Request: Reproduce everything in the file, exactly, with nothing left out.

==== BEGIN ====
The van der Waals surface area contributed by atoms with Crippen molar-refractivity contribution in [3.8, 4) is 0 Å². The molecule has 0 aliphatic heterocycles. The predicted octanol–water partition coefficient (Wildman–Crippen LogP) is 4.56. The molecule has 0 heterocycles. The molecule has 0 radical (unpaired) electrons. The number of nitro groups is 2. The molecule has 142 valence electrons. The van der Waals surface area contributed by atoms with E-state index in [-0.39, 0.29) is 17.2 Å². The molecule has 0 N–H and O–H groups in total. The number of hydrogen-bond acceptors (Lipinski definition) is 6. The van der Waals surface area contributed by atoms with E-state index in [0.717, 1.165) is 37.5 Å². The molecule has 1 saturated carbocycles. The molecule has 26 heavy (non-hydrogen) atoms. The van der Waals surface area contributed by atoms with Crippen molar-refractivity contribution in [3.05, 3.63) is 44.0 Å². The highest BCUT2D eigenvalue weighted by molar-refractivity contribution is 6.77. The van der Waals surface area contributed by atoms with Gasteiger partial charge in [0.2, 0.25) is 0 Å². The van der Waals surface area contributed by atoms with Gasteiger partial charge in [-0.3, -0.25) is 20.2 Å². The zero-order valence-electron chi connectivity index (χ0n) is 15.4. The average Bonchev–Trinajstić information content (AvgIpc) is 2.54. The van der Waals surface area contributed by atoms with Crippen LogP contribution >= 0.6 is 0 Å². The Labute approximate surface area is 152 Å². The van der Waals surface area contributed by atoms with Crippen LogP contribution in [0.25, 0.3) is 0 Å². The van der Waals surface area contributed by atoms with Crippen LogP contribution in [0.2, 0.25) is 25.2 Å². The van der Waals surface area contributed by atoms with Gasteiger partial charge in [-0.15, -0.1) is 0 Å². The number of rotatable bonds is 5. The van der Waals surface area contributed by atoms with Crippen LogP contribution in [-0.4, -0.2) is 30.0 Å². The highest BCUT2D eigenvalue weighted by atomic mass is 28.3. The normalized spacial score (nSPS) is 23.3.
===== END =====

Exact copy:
The van der Waals surface area contributed by atoms with Crippen molar-refractivity contribution in [3.8, 4) is 0 Å². The molecule has 0 aliphatic heterocycles. The predicted octanol–water partition coefficient (Wildman–Crippen LogP) is 4.56. The molecule has 0 heterocycles. The molecule has 0 radical (unpaired) electrons. The number of nitro groups is 2. The molecule has 142 valence electrons. The van der Waals surface area contributed by atoms with E-state index in [-0.39, 0.29) is 17.2 Å². The molecule has 0 N–H and O–H groups in total. The number of hydrogen-bond acceptors (Lipinski definition) is 6. The van der Waals surface area contributed by atoms with E-state index in [0.717, 1.165) is 37.5 Å². The molecule has 1 saturated carbocycles. The molecule has 26 heavy (non-hydrogen) atoms. The van der Waals surface area contributed by atoms with Crippen molar-refractivity contribution in [3.05, 3.63) is 44.0 Å². The highest BCUT2D eigenvalue weighted by molar-refractivity contribution is 6.77. The van der Waals surface area contributed by atoms with Gasteiger partial charge in [0.2, 0.25) is 0 Å². The van der Waals surface area contributed by atoms with Gasteiger partial charge in [-0.3, -0.25) is 20.2 Å². The zero-order valence-electron chi connectivity index (χ0n) is 15.4. The average Bonchev–Trinajstić information content (AvgIpc) is 2.54. The van der Waals surface area contributed by atoms with Crippen LogP contribution >= 0.6 is 0 Å². The Labute approximate surface area is 152 Å². The van der Waals surface area contributed by atoms with Crippen LogP contribution in [0.25, 0.3) is 0 Å². The van der Waals surface area contributed by atoms with Crippen LogP contribution in [0.2, 0.25) is 25.2 Å². The van der Waals surface area contributed by atoms with Gasteiger partial charge in [-0.15, -0.1) is 0 Å². The number of rotatable bonds is 5. The van der Waals surface area contributed by atoms with Crippen LogP contribution in [-0.4, -0.2) is 30.0 Å². The highest BCUT2D eigenvalue weighted by atomic mass is 28.3. The normalized spacial score (nSPS) is 23.3.